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Zimbabweans Growing Lucrative Burley Tobacco Start Reaping Huge Rewards

  • Loirdham Moyo

Farmers have started selling barley tobacco in Burma Valley, Manicaland province.

Farmers have started selling barley tobacco in Burma Valley, Manicaland province.

A cigar-wrapping tobacco auction floor has been set up in Zimbabwe’s Manicaland province where 14 farmers, mostly women, engaged in cultivating the lucrative burley tobacco, will utilize the facility for selling their produce.

The local farmers in Burma Valley are happy that the auction floor is set to boost their income as they won’t travel long distances to sell the naturally-cured tobacco.

Burma Valley, situated about 40 kilometers (24 miles) south-east of Mutare border town, has a large number of farmers cultivating a variety of crops like bananas, vegetables and of late barley tobacco used for wrapping cigars. This type of tobacco has a ready market in South Africa, Europe, Asia and Latin America.

The 14 farmers are using 10 hectares of land as a pilot project of cigar-wrapping tobacco farming at Mapeti Farm. The project that began in 2013 is the only one of its kind in Zimbabwe and second in Africa after Cameroon.

Elsewhere in the world, burley tobacco is grown in Brazil, Chile, Cuba and the Comoros.

Some of the buyers at the Burma Valley auction floors. (Photo: Loidharm Moyo)

Some of the buyers at the Burma Valley auction floors. (Photo: Loidharm Moyo)

Zimbabwe’s Women’s Affairs Minister, Nyasha Chikwinya, officially opened the auction floors a few days ago.

Chikwinya witnessed the first sale of over 100 burley tobacco bales at the auction floor where some farmers with good grade tobacco fetched as much as $5,50 a kilogram.

One of the farmers, Lionel Guild, says the auction floor would play a critical role in cutting down costs of transporting the harvested tobacco while boosting their income.

He says the farmers would increase hectarage of the crop as and when the demand increases.

“There is a big market for it, particularly in Europe and the Americas and also in South Africa. At the moment we are selling to a company in Germany. We are increasing our crop with each harvest and also depending on the demand but one thing for sure is that there is a ready market out there,” says Guild.

Lucy Machiki, another farmer from Burma Valley, says apart from being a money spinner, the crop is environmentally-friendly.

“The advantages of this cigar crop is that we are not going to cut down trees as is with others, we are not going to cut any trees, what we have to do is only dry the leaves through the natural air in the open and that way we preserve our trees.”

Her views are echoed by her colleague, Winnie Maisiri, who says they now have to only use simple methods of transporting their produce to the auction floor.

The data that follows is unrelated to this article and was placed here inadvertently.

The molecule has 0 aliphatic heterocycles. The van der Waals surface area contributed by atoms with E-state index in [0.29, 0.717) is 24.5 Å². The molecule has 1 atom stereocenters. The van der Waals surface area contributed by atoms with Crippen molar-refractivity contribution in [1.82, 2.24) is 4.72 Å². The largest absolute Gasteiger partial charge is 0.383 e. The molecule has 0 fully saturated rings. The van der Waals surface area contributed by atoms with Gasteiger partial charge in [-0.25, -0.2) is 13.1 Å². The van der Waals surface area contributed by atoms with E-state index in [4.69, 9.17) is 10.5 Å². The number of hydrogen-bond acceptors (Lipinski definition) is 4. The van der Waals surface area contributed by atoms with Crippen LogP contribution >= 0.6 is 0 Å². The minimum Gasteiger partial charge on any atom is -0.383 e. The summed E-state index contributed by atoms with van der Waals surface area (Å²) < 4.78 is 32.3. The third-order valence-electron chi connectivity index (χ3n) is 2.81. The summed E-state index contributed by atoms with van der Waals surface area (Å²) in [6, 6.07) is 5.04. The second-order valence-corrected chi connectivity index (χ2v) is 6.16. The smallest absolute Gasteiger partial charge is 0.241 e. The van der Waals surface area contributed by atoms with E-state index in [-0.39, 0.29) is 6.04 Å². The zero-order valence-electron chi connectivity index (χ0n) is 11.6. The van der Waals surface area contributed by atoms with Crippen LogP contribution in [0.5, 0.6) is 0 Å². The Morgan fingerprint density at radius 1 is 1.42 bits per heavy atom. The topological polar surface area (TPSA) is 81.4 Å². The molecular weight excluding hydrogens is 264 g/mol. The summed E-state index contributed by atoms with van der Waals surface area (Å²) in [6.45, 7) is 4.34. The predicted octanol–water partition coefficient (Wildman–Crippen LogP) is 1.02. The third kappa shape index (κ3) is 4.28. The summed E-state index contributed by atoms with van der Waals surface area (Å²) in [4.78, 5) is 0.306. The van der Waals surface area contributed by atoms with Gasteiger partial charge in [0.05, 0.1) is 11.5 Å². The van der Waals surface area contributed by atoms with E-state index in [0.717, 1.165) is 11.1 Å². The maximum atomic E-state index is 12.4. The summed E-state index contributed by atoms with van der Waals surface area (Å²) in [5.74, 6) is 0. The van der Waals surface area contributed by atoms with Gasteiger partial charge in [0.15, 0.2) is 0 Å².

“We market our crop locally and we no longer need to travel far and meet transport costs as is with other crops. We simply need to use a scotch cart or wheel barrow to bring it to the market that is within our village and we are happy with this development,” says Maisiri.

Alice Ziki is another happy farmer. She says cultivating barley tobacco gives farmers time to attend to other domestic chores while barley tobacco leaves are getting cured naturally.

Dorothy Madhara, a Mutare District Agricultural Extension Worker with the Ministry of Agriculture in the Mutare South catchment area, says farmers are slowly mastering ways of cultivating and curing barley tobacco.

However, Madhara, says there is need for more training among local extension workers on growing barley tobacco. Madhara adds that farmers won’t need to chop down trees to cure the tobacco leaves.

“This type of tobacco reduces deforestation since it is air-cured, that’s one major advantage of growing this crop over other types of tobaccos.”

The high grade barley crop is attracting prices as high as $5.50 a kilogram.

The high grade barley crop is attracting prices as high as $5.50 a kilogram.

Mike Edminson, a representative of a German company - Voenaiken - that is buying the cigar-wrapping tobacco, says he is happy with the quality of the crop they are getting from Burma Valley farmers.

He adds that cigars are getting popular in Europe compared to cigarettes and this is likely to boost their farming business.

“The cigar business in Europe is very strong, more cigars were sold last year compared to the last ten years, maybe it is because of the taxation imposed on cigarettes and the cigar business growing bigger. So the demand for cigars is growing,” says Edminson.

The farmers intend to increase their hectarage for burley tobacco in the next cropping season.

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